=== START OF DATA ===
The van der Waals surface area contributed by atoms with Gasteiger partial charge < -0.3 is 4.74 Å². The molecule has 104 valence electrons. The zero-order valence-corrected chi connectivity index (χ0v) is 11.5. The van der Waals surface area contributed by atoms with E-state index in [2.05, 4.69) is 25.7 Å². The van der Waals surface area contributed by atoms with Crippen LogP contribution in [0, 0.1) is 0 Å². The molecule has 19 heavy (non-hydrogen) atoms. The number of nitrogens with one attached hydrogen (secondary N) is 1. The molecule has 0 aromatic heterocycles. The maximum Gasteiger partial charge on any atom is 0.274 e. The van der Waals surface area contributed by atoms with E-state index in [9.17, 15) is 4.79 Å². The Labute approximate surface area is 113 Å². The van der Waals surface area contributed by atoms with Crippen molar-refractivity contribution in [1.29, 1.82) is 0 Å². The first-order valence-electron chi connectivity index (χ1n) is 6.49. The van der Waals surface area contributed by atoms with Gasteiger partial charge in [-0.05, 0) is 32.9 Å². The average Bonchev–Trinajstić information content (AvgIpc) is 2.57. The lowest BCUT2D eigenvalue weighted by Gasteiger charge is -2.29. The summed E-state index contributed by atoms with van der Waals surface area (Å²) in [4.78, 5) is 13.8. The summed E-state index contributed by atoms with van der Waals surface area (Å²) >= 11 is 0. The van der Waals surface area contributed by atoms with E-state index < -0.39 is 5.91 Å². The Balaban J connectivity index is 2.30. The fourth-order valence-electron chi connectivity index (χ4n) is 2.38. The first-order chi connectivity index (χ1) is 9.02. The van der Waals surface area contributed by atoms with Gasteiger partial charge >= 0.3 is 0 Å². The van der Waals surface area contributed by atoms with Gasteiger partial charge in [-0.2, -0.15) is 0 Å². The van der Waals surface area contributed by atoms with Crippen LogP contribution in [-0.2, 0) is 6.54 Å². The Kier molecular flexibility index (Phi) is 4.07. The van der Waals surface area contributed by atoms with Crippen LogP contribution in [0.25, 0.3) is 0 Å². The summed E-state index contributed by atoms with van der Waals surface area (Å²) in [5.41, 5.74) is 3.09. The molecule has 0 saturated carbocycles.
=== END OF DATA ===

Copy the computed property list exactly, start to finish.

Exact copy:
The van der Waals surface area contributed by atoms with Gasteiger partial charge < -0.3 is 4.74 Å². The molecule has 104 valence electrons. The zero-order valence-corrected chi connectivity index (χ0v) is 11.5. The van der Waals surface area contributed by atoms with E-state index in [2.05, 4.69) is 25.7 Å². The van der Waals surface area contributed by atoms with Crippen LogP contribution in [0, 0.1) is 0 Å². The molecule has 19 heavy (non-hydrogen) atoms. The number of nitrogens with one attached hydrogen (secondary N) is 1. The molecule has 0 aromatic heterocycles. The maximum Gasteiger partial charge on any atom is 0.274 e. The van der Waals surface area contributed by atoms with E-state index in [9.17, 15) is 4.79 Å². The Labute approximate surface area is 113 Å². The van der Waals surface area contributed by atoms with Crippen molar-refractivity contribution in [1.29, 1.82) is 0 Å². The first-order valence-electron chi connectivity index (χ1n) is 6.49. The van der Waals surface area contributed by atoms with Gasteiger partial charge in [-0.05, 0) is 32.9 Å². The average Bonchev–Trinajstić information content (AvgIpc) is 2.57. The lowest BCUT2D eigenvalue weighted by Gasteiger charge is -2.29. The summed E-state index contributed by atoms with van der Waals surface area (Å²) in [4.78, 5) is 13.8. The summed E-state index contributed by atoms with van der Waals surface area (Å²) >= 11 is 0. The van der Waals surface area contributed by atoms with E-state index < -0.39 is 5.91 Å². The Balaban J connectivity index is 2.30. The fourth-order valence-electron chi connectivity index (χ4n) is 2.38. The first-order chi connectivity index (χ1) is 9.02. The van der Waals surface area contributed by atoms with Gasteiger partial charge >= 0.3 is 0 Å². The van der Waals surface area contributed by atoms with Gasteiger partial charge in [-0.2, -0.15) is 0 Å². The van der Waals surface area contributed by atoms with Crippen LogP contribution in [-0.2, 0) is 6.54 Å². The Kier molecular flexibility index (Phi) is 4.07. The van der Waals surface area contributed by atoms with Crippen LogP contribution in [0.25, 0.3) is 0 Å². The summed E-state index contributed by atoms with van der Waals surface area (Å²) in [5.41, 5.74) is 3.09. The molecule has 0 saturated carbocycles.